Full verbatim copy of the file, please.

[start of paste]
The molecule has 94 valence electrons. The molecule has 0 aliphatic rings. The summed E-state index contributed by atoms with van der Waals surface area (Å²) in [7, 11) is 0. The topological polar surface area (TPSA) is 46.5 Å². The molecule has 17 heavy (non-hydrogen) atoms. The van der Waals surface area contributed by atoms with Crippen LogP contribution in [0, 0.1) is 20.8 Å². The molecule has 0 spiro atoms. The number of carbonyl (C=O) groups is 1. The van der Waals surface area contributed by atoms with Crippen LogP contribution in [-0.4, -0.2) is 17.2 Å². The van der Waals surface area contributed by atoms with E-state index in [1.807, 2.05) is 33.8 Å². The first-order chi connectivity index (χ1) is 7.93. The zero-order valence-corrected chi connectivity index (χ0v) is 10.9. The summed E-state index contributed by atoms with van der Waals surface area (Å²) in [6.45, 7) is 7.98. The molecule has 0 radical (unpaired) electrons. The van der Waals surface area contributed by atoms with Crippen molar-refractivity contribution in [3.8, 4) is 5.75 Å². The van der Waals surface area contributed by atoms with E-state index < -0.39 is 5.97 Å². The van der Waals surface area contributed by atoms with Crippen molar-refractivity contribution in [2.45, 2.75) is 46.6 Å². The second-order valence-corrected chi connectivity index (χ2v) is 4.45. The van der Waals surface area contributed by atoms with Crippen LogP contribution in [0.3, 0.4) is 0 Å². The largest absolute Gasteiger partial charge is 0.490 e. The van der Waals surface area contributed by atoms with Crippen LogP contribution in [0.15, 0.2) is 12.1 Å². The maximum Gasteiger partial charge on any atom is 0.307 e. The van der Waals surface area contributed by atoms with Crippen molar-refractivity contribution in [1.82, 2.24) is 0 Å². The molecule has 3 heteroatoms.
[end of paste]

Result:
The molecule has 94 valence electrons. The molecule has 0 aliphatic rings. The summed E-state index contributed by atoms with van der Waals surface area (Å²) in [7, 11) is 0. The topological polar surface area (TPSA) is 46.5 Å². The molecule has 17 heavy (non-hydrogen) atoms. The van der Waals surface area contributed by atoms with Crippen LogP contribution in [0, 0.1) is 20.8 Å². The molecule has 0 spiro atoms. The number of carbonyl (C=O) groups is 1. The van der Waals surface area contributed by atoms with Crippen LogP contribution in [-0.4, -0.2) is 17.2 Å². The van der Waals surface area contributed by atoms with E-state index in [1.807, 2.05) is 33.8 Å². The first-order chi connectivity index (χ1) is 7.93. The zero-order valence-corrected chi connectivity index (χ0v) is 10.9. The summed E-state index contributed by atoms with van der Waals surface area (Å²) in [6.45, 7) is 7.98. The molecule has 0 radical (unpaired) electrons. The van der Waals surface area contributed by atoms with Crippen molar-refractivity contribution in [3.8, 4) is 5.75 Å². The van der Waals surface area contributed by atoms with E-state index < -0.39 is 5.97 Å². The van der Waals surface area contributed by atoms with Crippen molar-refractivity contribution in [2.45, 2.75) is 46.6 Å². The second-order valence-corrected chi connectivity index (χ2v) is 4.45. The van der Waals surface area contributed by atoms with Crippen LogP contribution in [0.3, 0.4) is 0 Å². The largest absolute Gasteiger partial charge is 0.490 e. The van der Waals surface area contributed by atoms with Crippen LogP contribution in [0.15, 0.2) is 12.1 Å². The maximum Gasteiger partial charge on any atom is 0.307 e. The van der Waals surface area contributed by atoms with Crippen molar-refractivity contribution in [1.82, 2.24) is 0 Å². The molecule has 3 heteroatoms.